It is to be noted that there is a minor difference between the concept of “fair use” provided in the US law and the concept of “fair dealing” as has been provided in the laws of the UK, India, and Canada. The fair use concept is a much broader terminology and a case is decided based on certain ingredients being fulfilled. On the other hand fair dealing is a much-restricted concept in the sense that the use of the work should fall within the list enumerated in the copyright law. Thus, it can be seen that the fair dealing concept is restricted in nature and might not be able to encompass the recent changes and dynamics of digital technology.




The courts have, in various cases, stated that it is not possible to lay down the principles of fair dealing in black and white terms, as what may be fair in one case may be unfair in the other case.[5] In the case of SK Dutt v. Law Book Co. and Ors.[6] it was observed that in order for an infringement to exist, a substantial portion of the copyright owner’s work should have been copied. The more the work is copied, the lesser the fair dealing can be implied. In the case of RG Anand v. Delux Film and Ors.[7], it was held that defence of fair dealing would not be applicable in case there is a copy of an idea. Thus, for the concept of fair dealing to be applicable, there has to be substantial use of the copyright owner’s work, however, there should be limited use of the work for it to be considered as fair.


The purpose of reproduction has to fall within the list provided under Section 52 of the Act, that broadly being private use including research, criticism, and review. The Court in the case of Academy of General Education, Manipal and Anr. v. B. Manini Mallya[8] observed that there can be fair dealing of a literary or dramatic work for the purposes mentioned in Section 52, there cannot be any copyright infringement. Moreover, it stated that if the performance is done before a non-paying audience which is an amateur club or society then the same will also not be considered as copyright infringement.


The likelihood of competition is another factor that is considered by the courts while considering the fair dealing doctrine. In one of the cases, it was held that if the work of the copyright owner is being used to convey the same information then the same would be unfair.[9]


Thus, it can be seen that though the Act does not define the term “fair dealing” or lay down any criteria, there are several cases that lay down the criteria which can be used to determine a ‘fair dealing case’.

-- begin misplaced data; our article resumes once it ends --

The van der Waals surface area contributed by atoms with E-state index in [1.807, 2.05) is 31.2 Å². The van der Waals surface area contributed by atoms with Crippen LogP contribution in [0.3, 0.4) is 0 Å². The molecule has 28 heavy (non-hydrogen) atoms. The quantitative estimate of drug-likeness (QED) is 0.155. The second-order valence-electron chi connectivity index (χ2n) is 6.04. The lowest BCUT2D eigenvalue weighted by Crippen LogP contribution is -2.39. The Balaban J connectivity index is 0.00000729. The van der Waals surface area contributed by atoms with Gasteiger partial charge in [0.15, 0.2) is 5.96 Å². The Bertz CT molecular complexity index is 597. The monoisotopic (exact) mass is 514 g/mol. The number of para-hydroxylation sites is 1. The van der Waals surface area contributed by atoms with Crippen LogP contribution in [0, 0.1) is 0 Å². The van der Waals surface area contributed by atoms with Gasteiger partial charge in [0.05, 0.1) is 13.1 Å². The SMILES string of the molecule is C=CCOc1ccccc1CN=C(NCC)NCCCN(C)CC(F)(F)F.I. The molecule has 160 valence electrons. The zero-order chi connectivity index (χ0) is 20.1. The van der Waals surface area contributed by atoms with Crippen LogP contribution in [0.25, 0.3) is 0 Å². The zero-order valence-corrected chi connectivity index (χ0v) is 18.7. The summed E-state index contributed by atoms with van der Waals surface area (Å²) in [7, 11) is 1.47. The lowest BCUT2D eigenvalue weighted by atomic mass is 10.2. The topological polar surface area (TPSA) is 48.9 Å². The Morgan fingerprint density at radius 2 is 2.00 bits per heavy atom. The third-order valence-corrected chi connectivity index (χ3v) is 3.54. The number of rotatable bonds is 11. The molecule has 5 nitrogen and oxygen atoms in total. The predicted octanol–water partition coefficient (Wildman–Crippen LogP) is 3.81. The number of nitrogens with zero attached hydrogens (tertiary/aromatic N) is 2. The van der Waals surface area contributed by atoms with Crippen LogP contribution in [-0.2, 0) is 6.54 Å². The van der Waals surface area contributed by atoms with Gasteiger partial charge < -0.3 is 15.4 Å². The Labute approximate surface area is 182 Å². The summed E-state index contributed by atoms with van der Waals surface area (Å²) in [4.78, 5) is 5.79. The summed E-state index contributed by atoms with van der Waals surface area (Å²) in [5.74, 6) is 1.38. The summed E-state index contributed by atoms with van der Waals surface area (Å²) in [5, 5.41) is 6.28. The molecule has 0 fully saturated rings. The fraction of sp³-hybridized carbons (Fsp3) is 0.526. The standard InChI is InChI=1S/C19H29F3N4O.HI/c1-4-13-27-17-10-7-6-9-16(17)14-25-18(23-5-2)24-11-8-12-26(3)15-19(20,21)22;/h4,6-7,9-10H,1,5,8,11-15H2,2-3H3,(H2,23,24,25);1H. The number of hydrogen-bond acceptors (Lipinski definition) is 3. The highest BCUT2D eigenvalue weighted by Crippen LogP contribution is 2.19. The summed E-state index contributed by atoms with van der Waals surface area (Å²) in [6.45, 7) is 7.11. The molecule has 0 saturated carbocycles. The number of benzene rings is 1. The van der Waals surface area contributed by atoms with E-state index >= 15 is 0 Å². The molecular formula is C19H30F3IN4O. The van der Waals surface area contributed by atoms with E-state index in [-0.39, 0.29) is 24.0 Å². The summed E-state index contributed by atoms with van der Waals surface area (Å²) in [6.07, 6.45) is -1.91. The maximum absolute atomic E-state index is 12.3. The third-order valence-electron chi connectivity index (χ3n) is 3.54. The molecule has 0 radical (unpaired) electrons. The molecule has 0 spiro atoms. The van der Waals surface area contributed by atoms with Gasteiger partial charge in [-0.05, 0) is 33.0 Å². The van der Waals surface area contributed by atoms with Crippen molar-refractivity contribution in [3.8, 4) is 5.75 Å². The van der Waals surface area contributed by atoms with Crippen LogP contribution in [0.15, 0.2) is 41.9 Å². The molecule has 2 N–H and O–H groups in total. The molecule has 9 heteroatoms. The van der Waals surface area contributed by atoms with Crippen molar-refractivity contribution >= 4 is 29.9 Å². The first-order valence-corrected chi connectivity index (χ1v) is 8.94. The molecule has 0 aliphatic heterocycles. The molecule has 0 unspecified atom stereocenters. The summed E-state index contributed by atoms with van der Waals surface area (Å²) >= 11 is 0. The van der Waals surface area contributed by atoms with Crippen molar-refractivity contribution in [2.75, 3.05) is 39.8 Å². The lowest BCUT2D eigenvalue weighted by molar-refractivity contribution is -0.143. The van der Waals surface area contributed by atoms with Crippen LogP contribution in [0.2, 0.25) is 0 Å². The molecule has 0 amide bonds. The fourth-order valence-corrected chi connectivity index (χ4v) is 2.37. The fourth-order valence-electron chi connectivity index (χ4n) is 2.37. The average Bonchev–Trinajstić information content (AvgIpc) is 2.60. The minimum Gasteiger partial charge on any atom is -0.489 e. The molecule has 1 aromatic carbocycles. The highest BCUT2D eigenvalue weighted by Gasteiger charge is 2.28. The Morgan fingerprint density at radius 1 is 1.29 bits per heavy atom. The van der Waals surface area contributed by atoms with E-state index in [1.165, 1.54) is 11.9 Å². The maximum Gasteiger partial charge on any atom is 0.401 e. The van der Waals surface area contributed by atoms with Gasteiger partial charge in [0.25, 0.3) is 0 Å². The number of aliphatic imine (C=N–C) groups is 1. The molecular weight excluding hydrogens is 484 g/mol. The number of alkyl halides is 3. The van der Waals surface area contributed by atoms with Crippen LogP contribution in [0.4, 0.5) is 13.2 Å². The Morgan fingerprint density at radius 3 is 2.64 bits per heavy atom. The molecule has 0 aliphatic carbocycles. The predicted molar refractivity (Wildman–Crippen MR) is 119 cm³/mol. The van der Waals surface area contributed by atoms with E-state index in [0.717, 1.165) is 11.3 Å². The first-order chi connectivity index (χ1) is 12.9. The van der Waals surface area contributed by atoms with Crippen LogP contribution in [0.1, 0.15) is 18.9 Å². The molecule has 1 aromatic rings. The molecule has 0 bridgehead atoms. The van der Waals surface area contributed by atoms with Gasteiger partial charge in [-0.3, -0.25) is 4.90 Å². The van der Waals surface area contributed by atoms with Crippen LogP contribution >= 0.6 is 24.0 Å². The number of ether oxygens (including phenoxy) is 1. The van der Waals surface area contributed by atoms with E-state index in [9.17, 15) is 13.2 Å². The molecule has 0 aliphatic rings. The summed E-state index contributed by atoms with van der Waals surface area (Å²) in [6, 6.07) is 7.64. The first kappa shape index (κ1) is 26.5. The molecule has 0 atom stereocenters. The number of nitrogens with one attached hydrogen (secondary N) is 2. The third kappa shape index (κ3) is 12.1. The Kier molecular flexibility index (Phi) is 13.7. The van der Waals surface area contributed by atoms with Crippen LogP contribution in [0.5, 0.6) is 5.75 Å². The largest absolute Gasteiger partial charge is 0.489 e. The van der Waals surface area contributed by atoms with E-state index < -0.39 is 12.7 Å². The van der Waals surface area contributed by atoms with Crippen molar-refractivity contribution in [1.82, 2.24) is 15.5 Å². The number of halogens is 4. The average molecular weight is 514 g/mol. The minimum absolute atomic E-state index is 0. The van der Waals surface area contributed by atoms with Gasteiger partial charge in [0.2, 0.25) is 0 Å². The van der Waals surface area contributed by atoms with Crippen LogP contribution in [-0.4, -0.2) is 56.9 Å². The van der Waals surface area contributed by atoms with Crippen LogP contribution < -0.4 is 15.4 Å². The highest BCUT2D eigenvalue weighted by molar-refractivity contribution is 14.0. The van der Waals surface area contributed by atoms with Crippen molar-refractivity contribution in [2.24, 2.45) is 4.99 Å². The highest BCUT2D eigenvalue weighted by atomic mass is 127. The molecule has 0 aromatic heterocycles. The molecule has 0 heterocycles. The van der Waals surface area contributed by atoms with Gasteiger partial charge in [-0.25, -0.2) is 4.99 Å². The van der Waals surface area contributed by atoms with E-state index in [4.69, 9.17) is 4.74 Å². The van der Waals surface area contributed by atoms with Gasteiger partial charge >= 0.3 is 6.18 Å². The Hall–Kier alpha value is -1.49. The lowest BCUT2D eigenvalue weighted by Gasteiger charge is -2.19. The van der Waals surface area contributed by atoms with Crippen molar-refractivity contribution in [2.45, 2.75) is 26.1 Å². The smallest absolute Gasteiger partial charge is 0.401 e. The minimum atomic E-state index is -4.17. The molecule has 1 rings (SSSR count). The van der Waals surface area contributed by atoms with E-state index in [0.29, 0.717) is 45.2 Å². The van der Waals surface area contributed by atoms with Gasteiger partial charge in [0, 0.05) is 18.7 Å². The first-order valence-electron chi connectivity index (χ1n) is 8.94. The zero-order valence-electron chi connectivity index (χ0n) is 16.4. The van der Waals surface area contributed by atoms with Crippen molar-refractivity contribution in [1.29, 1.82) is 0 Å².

The Courts have time and again laid down principles to decide a case involving the fair dealing doctrine, however, it has not yet got the opportunity to address whether the provision governing the same is adequate or not. It can be noted that the fair dealing concept in India is more restrictive than the concept of fair use as has been provided in the laws of the US.


Fair use and copyright are the two sides of the same coin and they need to co-exist. There is a need to explore other areas too looking at the technological developments. The recent issue that has crept up is regarding memes that are used on various social media platforms. The question that arises is that do they infringe the copyright or do they fall within the ambit of fair dealing doctrine? There are four major factors that are considered while establishing a fair use, they are (a) substantial use, (b) nature of the copyrighted work, (c) purpose and character of the use, and (d) likelihood of competition in the market.[10] Thus, while dealing with the abovementioned questions the court can decide the matter by applying these four factors. However, there are still a lot of factors that need to be explored as the same will vary on a case to case basis.


Thus, there is a need to make the approach towards fair dealing a little relaxed, so that the monopolistic rights granted through copyright protection does not limit the rights of others.






[1] Three-Step Test Language and Scope, The Three-Step Test,

[2] Sandeep Kanak Rathod, Fair Use: Comparing US and Indian Copyright Law (May 28, 2012 : 1:45 PM),

[3] Uzair Ahmad Khan, International Cases, Fair Use Law in India under Copyright Act (February 15, 2020),

[4] M/s. Blackwood & Sons Ltd. v. A.N. Parasuraman, AIR 410 (Mad. HC:1959).

[5] ESPN Stars Sports v. Global Broadcast News Ltd., 36 PTC 492 (Del. HC:2008).

[6] AIR 570 (All. HC:1954).

[7] AIR 1613 (1978).

[8] 39 PTC 393 (2009).

[9] ESPN Stars Sports v. Global Broadcast News Ltd., 36 PTC 492 (Del. HC:2008).

[10] Sanika, Defence for Copyright Infringement, Sphere of Memes, Business and IPR (July 30, 2020),